Lack of payer standards an obstacle
Payers essentially constitute a second tier of regulation and a barrier to the commercial success of new molecular diagnostics. Unfortunately, each payer individually decides what standards should be applied to diagnostic tests, resulting in significant inefficiency and wildly different standards for analytical and clinical validity, clinical utility and cost effectiveness.
The lack of consistent payer standards creates great uncertainty for any company bringing out a new test. It goes without saying that a rational and uniform set of payer standards would greatly benefit the development and commercialization of diagnostics, but that is unlikely to occur until the regulatory bodies and health insurance industry can join together to better articulate them.
Molecular diagnostics companies can help create standards
While the molecular diagnostics industry waits for the regulators and advisory bodies to catch up, it remains an obligation of each diagnostics company to make sure that any test it introduces is rigorously designed and validated and that these steps are all well-documented. The test should be implemented in a laboratory environment that is fully CLIA- and CAP-compliant. Very importantly, companies should be transparent about exactly what claims can be made regarding the performance of a new test and provide the data that backs up any claims.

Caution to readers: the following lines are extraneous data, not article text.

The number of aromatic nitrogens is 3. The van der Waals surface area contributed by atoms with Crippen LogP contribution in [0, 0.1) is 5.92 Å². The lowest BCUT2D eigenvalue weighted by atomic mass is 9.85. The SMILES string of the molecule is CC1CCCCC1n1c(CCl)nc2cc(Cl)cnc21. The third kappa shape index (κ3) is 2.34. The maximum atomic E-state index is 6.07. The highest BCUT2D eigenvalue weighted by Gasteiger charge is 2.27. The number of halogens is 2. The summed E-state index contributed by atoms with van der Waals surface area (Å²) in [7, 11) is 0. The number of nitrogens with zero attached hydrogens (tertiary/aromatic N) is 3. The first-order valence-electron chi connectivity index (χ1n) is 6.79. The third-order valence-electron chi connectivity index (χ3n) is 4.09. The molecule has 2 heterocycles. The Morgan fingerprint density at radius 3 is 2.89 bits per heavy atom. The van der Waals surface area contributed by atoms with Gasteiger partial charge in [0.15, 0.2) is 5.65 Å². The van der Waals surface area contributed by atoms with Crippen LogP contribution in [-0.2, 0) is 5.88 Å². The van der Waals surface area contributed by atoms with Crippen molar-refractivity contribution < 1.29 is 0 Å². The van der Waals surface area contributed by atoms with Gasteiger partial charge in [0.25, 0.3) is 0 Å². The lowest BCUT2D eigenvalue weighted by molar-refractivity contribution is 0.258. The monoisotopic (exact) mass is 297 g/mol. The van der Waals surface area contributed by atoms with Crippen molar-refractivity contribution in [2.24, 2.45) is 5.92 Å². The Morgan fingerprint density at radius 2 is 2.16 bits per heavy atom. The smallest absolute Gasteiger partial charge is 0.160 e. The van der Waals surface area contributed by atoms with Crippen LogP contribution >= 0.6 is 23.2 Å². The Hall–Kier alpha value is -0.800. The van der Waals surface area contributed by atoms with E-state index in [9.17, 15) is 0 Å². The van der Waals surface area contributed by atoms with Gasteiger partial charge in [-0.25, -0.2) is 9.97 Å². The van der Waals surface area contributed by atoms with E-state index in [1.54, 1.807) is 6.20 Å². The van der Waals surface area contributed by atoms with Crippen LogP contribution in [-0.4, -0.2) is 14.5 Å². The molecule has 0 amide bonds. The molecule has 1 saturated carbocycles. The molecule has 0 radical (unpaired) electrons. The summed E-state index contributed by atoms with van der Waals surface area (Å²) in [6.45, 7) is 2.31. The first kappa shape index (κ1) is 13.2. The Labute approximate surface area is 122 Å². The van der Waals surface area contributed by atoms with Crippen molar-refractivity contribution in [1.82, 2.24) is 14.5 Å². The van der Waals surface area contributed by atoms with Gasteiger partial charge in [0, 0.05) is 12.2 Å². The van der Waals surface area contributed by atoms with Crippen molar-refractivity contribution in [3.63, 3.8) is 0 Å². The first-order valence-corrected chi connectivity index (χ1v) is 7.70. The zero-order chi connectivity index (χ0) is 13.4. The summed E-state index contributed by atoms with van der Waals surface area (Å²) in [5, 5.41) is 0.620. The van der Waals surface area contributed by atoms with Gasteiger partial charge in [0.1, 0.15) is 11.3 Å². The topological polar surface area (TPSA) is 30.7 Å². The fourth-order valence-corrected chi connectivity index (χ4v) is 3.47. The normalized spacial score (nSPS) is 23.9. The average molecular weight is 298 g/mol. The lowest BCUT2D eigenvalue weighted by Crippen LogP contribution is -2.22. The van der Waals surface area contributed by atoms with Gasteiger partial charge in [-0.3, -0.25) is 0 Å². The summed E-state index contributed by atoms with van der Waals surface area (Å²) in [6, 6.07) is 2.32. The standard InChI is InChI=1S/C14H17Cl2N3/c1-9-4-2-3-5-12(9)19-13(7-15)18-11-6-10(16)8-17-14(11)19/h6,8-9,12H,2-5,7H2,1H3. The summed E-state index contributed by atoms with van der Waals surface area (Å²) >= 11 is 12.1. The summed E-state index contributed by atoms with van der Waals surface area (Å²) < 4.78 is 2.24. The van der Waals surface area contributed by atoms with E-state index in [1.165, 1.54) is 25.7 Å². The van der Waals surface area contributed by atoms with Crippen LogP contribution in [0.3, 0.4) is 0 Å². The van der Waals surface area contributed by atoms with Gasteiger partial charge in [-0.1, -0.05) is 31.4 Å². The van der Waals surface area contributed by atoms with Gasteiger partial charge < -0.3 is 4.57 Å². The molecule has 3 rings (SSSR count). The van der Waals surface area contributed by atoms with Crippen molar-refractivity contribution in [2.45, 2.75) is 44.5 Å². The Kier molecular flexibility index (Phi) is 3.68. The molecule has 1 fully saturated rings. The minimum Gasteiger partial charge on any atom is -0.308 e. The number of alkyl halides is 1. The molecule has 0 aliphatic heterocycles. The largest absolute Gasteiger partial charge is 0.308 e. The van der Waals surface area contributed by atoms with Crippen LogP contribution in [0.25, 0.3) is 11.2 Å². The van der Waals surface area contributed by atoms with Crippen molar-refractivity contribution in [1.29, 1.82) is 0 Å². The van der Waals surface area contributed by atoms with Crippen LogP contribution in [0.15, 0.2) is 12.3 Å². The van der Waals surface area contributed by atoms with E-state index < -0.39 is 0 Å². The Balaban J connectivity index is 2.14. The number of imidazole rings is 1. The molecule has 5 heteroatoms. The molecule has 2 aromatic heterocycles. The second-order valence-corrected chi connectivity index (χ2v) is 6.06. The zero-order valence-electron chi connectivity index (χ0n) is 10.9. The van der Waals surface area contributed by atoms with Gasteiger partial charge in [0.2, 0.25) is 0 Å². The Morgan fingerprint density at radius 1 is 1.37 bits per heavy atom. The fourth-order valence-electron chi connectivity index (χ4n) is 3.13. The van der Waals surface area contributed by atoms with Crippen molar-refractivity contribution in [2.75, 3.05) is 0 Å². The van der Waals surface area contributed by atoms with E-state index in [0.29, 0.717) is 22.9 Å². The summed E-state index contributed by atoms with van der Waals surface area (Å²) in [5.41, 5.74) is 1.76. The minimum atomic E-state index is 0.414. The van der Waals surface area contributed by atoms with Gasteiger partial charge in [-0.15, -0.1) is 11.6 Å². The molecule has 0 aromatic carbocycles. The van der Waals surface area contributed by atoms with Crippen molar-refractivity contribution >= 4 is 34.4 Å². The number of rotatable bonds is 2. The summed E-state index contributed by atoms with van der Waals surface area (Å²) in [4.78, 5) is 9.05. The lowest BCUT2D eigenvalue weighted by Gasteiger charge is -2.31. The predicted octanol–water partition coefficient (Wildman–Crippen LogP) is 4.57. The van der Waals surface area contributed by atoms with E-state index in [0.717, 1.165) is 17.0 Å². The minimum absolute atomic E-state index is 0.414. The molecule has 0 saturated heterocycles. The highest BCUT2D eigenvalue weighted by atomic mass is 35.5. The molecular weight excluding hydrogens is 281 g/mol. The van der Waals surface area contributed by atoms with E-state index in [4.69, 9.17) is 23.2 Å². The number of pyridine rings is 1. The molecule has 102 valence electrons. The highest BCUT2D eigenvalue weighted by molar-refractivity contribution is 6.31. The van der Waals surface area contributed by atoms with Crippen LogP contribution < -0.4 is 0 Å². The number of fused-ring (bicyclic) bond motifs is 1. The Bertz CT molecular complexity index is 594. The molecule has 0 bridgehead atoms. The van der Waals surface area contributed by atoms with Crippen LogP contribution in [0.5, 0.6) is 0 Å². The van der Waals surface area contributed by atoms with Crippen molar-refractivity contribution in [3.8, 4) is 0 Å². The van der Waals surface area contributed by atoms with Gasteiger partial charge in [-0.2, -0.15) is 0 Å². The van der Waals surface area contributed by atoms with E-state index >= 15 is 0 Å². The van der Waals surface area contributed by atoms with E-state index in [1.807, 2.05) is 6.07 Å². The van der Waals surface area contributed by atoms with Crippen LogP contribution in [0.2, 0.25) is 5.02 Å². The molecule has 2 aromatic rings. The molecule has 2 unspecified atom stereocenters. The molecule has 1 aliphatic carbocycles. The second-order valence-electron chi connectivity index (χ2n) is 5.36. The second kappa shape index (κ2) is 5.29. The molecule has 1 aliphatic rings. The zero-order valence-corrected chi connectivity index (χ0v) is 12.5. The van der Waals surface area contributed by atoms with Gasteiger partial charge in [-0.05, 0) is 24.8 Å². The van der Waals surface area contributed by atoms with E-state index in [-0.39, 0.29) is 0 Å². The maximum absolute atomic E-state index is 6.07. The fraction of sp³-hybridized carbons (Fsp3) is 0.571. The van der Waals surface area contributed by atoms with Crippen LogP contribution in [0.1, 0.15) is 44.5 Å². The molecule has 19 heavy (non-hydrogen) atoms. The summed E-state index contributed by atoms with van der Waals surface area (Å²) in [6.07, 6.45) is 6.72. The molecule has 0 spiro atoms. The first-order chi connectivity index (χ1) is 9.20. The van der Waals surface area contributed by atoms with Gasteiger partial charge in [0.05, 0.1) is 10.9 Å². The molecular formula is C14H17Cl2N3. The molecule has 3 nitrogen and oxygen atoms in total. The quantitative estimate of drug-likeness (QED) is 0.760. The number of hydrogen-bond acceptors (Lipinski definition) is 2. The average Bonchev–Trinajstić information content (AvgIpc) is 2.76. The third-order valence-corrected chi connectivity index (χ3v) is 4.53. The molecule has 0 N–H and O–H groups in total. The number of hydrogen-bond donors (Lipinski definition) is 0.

Validation standards should be appropriate to the type of test and should utilize studies that are appropriately powered and have tight confidence intervals. For the Tissue of Origin Test, which covers 15 different tumor tissues representing 58 subtypes, we performed extensive validation, which included the analysis of 25 samples per tissue type, for a total of 462 formalin-fixed, paraffin-embedded (FFPE) tumor specimens in our study published in the Journal of Molecular Diagnostics.2
Most of all, we as molecular diagnostics test providers need to be transparent about what they have done and how it has been done it at every step of product design, development, validation, regulatory clearance and commercialization.
1Hornberger et al. Effect of a gene expression-based tissue of origin test’s impact on patient management for difficult-to-diagnose primary cancers. ASCO Gastrointestinal Cancers Symposium; January 22, 2011; San Francisco, CA. Poster presentation.
2Pillai et al. Validation and reproducibility of a microarray-based gene expression test for tumor identification in FFPE specimens. J Mol Diagn. 2011;13:48-56.
By W. David Henner, MD, PhD, Chief Medical Officer, Pathwork Diagnostics, Inc.